We have such a tendency to water down words. Lessening their impact through casual use: awesome, love, and worship were the three that came to mind.
Worship? You might ask, “How has worship been watered down?” As I took time to think about the word, I began to realize something. Just as we have lessened the impact of words such as awesome and love through overuse, we have done much the same with the word worship through underuse.
We have so narrowed its scope until – in our current Christian culture – we relegate it to simply a style of music or a segment of time in our church services. Though worship is what we do during our church services, from the first welcome to the benediction, it is so much more. It is attitude, it is action, it is a way of life.
As I thought about all the hundreds and hundreds of times I have lead worship through music in churches, in a variety of denominations, James 1:27 came to mind. “Pure and genuine religion in the sight of God the Father means caring for orphans and widows in their distress and refusing to let the world corrupt you.” I began to recall several settings in which I’ve lead worship: large churches, small churches, conferences, and festivals, in many states.
But the two instances which stand out most are not found in the big venues, but in the small church basement where I first lead worship with children from 2-10 years old, and the nursing homes where I (and often my family) have lead these old dear saints in the singing of hymns. Both ends of the age spectrum represent to me the childlike faith Jesus referred to in Matthew 18:3 “Truly, I say to you, unless you turn and become like children, you will never enter the kingdom of heaven.”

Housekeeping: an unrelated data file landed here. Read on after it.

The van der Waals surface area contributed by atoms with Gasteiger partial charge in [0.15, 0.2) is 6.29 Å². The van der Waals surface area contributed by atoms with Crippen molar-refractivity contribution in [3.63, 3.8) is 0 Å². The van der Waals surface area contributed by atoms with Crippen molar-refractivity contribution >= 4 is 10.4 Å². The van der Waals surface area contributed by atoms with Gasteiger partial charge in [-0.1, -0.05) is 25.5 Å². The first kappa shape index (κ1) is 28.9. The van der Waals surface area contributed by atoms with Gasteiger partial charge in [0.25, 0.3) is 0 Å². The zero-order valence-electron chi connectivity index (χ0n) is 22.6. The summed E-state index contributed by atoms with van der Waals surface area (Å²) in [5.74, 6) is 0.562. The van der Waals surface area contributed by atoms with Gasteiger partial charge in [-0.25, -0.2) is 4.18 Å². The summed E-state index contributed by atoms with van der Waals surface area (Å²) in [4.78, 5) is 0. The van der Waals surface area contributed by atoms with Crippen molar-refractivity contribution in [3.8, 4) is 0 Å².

I believe we refuse to let the world corrupt us when we use our gifts to serve others including those who have nothing to give us in return – the children, the elderly, the sick. Yes, as I look back the most impactful worship experiences I have had are seeing these little children sing with reckless abandon, and the elderly – who often didn’t know where they were or what day it was – with tears streaming down their face singing every word to every hymn I sang.
For vocational artists it is certainly necessary that we are able to pay our bills. But for me I am realizing more and more that it is in using my gifts to serve those who have nothing to offer in return. That helps me keep a healthy perspective on what it means to truly worship.